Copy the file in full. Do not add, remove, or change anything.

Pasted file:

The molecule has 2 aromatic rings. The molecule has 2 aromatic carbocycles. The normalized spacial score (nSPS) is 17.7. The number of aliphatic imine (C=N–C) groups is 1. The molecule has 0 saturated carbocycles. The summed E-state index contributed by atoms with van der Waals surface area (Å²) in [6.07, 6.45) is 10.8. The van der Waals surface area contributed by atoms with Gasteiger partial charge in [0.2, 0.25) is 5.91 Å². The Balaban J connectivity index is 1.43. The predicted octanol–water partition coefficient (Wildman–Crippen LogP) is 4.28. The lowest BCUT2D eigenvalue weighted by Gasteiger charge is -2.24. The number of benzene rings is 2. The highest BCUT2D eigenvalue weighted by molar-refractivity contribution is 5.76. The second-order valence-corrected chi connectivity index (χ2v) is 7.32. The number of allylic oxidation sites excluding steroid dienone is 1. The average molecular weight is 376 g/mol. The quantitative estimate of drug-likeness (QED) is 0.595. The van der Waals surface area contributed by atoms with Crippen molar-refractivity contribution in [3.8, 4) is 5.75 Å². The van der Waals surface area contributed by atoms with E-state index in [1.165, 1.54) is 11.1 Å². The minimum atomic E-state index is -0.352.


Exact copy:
The molecule has 2 aromatic rings. The molecule has 2 aromatic carbocycles. The normalized spacial score (nSPS) is 17.7. The number of aliphatic imine (C=N–C) groups is 1. The molecule has 0 saturated carbocycles. The summed E-state index contributed by atoms with van der Waals surface area (Å²) in [6.07, 6.45) is 10.8. The van der Waals surface area contributed by atoms with Gasteiger partial charge in [0.2, 0.25) is 5.91 Å². The Balaban J connectivity index is 1.43. The predicted octanol–water partition coefficient (Wildman–Crippen LogP) is 4.28. The lowest BCUT2D eigenvalue weighted by Gasteiger charge is -2.24. The number of benzene rings is 2. The highest BCUT2D eigenvalue weighted by molar-refractivity contribution is 5.76. The second-order valence-corrected chi connectivity index (χ2v) is 7.32. The number of allylic oxidation sites excluding steroid dienone is 1. The average molecular weight is 376 g/mol. The quantitative estimate of drug-likeness (QED) is 0.595. The van der Waals surface area contributed by atoms with Crippen molar-refractivity contribution in [3.8, 4) is 5.75 Å². The van der Waals surface area contributed by atoms with E-state index in [1.165, 1.54) is 11.1 Å². The minimum atomic E-state index is -0.352.